CANADIAN RAILWAY OFFICE OF ARBITRATION

CASE NO. 1925

Heard at Montreal, Wednesday, 14 June 1989

Concerning

CANADIAN NATIONAL RAILWAY COMPANY

And

UNITED TRANSPORTATION UNION

DISPUTE:

Assessment of 10 demerit marks to Yard Helper P. Keeping of Ottawa, Ontario, effective 13 January 1988.

JOINT STATEMENT OF ISSUE:

On 13 January 1988, Yard Helper P. Keeping worked the 2300 yard assignment at Walkley Yard. The Company alleges that car CN 56749 sustained damage when its load apparently shifted as a result of rough handling.

Following an investigation held on 17 February 1988, Yard Helper P. Keeping was assessed 10 demerit marks effective 13 January 1988, for his responsibility in the incident.

The Union filed a grievance, alleging the discipline assessed was too severe.

FOR THE UNION: FOR THE COMPANY:

(SGD) W. G. SCARROW (SGD) M. DELGRECO

GENERAL CHAIRMAN for: ASSISTANT VICE-PRESIDENT, LABOUR RELATIONS

There appeared on behalf of the Company:

J.B. Bart Manager, Labour Relations, Montreal

J.D. Pasteris Manager, Labour Relations, St. Lawrence Region, Montreal

S. Grou Labour Relations Officer, Montreal

P.D. Morissey Labour Relations Officer, Montreal

S.F. McConville Labour Relations Officer, Montreal

And on behalf of the Union:

W.G. Scarrow General Chairman, Sarnia

J.A. McLean Local Chairman, Ottawa

G. Binsfeld Secretary, GCA, St. Catharines

P. Keeping Grievor

 

AWARD OF THE ARBITRATOR

On the basis of the material filed the Arbitrator is satisfied that on January 13, 1988 the grievor, while assigned and working in the position of yard foreman, did fail to provide adequate instruction to the locomotive engineer who was working as part of his crew. Because of the engineer's uncertainty as to the movement of a car bearing a load of stone, the car was pushed at an excessive speed for the purposes of coupling it to other cars, as a result of which, upon coupling, the load shifted and a substantial amount of its cargo spilled to the ground. By his own admission, the grievor cannot escape responsibility for what happened to the extent that he was ultimately responsible for the rough handling of the car in question.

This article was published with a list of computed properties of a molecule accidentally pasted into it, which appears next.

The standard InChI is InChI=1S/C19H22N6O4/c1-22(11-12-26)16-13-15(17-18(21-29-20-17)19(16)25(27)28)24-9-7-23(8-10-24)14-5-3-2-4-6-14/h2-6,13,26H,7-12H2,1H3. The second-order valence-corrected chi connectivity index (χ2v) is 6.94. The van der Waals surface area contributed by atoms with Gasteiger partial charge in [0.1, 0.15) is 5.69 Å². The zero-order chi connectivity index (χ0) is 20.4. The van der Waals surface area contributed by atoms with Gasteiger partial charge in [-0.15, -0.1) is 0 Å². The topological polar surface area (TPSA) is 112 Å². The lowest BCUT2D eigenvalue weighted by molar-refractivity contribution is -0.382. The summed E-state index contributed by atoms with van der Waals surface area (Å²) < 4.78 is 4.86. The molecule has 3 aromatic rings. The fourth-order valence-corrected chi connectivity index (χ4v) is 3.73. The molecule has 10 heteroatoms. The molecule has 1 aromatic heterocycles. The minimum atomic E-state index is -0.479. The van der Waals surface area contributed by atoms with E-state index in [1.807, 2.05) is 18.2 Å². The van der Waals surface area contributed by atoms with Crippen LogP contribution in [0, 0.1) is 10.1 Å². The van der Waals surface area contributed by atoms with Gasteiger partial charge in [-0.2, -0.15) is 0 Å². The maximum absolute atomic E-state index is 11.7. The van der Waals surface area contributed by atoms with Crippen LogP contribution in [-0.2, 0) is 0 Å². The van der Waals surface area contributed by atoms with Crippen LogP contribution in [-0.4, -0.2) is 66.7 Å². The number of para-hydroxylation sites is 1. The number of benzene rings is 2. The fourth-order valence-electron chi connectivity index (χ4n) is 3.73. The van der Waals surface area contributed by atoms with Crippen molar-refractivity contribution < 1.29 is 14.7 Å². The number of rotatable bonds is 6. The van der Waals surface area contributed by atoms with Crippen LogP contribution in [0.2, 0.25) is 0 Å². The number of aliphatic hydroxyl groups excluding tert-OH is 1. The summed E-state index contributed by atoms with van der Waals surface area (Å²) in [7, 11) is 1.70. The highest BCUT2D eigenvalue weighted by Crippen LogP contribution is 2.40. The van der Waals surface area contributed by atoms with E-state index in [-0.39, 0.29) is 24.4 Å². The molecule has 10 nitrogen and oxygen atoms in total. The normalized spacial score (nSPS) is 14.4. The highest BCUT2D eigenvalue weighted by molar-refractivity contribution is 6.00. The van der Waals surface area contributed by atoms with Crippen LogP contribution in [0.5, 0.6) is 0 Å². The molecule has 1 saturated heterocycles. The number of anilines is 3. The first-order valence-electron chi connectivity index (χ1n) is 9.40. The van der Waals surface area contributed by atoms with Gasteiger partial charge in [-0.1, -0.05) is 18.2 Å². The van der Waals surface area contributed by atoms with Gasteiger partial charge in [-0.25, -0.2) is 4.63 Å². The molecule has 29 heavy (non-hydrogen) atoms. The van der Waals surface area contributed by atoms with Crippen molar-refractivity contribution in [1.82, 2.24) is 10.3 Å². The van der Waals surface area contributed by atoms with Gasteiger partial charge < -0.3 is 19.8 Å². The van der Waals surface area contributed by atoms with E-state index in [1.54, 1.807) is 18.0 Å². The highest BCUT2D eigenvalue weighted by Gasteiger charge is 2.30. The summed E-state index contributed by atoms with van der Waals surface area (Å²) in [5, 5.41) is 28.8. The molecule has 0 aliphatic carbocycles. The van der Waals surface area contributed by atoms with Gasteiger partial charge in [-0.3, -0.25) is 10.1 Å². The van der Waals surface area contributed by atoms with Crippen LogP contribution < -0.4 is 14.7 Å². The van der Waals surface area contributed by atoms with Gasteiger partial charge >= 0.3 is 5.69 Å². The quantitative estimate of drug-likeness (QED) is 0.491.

In the Arbitrator's view the assessment of ten demerits is not excessive in the circumstances. The statement of the engineer reveals, without apparent conflict, that he was not specifically instructed on the nature of the movement that was to take place, and was under a misapprehension that he was to push the car to its point of destination, being unaware that it was uncoupled when he was instructed to slow his engine. Mr. Keeping was not entitled to assume that the locomotive engineer was aware of the procedure the crew was following, as he had no specific instructions from him in that regard. While the damage involved was relatively minor, the potential for greater harm was real, and the Company was justified in resorting to the assessment of demerits to impress the importance of that fact upon the grievor.

For these reasons the grievance must be dismissed.

June 16, 1989 (sgd) MICHEL G. PICHER

ARBITRATOR